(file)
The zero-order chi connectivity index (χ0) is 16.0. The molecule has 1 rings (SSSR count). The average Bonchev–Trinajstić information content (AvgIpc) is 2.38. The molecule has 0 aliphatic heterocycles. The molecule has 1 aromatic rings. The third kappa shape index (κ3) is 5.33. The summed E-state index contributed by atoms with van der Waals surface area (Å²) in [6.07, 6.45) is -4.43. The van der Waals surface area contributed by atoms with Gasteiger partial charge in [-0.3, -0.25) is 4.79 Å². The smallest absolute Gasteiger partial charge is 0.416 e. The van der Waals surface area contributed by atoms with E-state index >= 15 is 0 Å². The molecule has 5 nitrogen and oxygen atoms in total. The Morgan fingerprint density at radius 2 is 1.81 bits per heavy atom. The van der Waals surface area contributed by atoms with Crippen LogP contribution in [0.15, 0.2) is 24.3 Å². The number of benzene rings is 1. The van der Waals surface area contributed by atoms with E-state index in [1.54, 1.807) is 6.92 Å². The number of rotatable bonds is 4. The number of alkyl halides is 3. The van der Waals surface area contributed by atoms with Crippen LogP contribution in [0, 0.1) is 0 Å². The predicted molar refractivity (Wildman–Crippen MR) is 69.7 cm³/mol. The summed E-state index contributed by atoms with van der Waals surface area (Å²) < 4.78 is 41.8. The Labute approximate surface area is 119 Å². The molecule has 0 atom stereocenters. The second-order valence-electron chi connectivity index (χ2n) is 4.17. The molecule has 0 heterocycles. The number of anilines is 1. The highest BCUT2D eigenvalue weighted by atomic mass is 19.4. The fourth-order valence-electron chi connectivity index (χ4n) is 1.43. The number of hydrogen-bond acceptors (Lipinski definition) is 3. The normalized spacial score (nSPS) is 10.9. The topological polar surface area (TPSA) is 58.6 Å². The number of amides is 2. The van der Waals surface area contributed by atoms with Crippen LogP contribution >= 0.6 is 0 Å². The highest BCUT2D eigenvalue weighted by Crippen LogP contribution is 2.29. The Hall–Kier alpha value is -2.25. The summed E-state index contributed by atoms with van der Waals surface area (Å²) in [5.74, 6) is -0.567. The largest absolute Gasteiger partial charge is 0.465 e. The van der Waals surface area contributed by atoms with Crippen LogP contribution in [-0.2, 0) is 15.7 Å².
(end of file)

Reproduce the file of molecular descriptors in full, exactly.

The zero-order chi connectivity index (χ0) is 16.0. The molecule has 1 rings (SSSR count). The average Bonchev–Trinajstić information content (AvgIpc) is 2.38. The molecule has 0 aliphatic heterocycles. The molecule has 1 aromatic rings. The third kappa shape index (κ3) is 5.33. The summed E-state index contributed by atoms with van der Waals surface area (Å²) in [6.07, 6.45) is -4.43. The van der Waals surface area contributed by atoms with Gasteiger partial charge in [-0.3, -0.25) is 4.79 Å². The smallest absolute Gasteiger partial charge is 0.416 e. The van der Waals surface area contributed by atoms with E-state index >= 15 is 0 Å². The molecule has 5 nitrogen and oxygen atoms in total. The Morgan fingerprint density at radius 2 is 1.81 bits per heavy atom. The van der Waals surface area contributed by atoms with Crippen LogP contribution in [0.15, 0.2) is 24.3 Å². The number of benzene rings is 1. The van der Waals surface area contributed by atoms with E-state index in [1.54, 1.807) is 6.92 Å². The number of rotatable bonds is 4. The number of alkyl halides is 3. The van der Waals surface area contributed by atoms with Crippen LogP contribution in [0, 0.1) is 0 Å². The predicted molar refractivity (Wildman–Crippen MR) is 69.7 cm³/mol. The summed E-state index contributed by atoms with van der Waals surface area (Å²) < 4.78 is 41.8. The Labute approximate surface area is 119 Å². The molecule has 0 atom stereocenters. The second-order valence-electron chi connectivity index (χ2n) is 4.17. The molecule has 0 heterocycles. The number of anilines is 1. The highest BCUT2D eigenvalue weighted by atomic mass is 19.4. The fourth-order valence-electron chi connectivity index (χ4n) is 1.43. The number of hydrogen-bond acceptors (Lipinski definition) is 3. The normalized spacial score (nSPS) is 10.9. The topological polar surface area (TPSA) is 58.6 Å². The number of amides is 2. The van der Waals surface area contributed by atoms with Crippen LogP contribution >= 0.6 is 0 Å². The highest BCUT2D eigenvalue weighted by Crippen LogP contribution is 2.29. The Hall–Kier alpha value is -2.25. The summed E-state index contributed by atoms with van der Waals surface area (Å²) in [5.74, 6) is -0.567. The largest absolute Gasteiger partial charge is 0.465 e. The van der Waals surface area contributed by atoms with Crippen LogP contribution in [-0.2, 0) is 15.7 Å².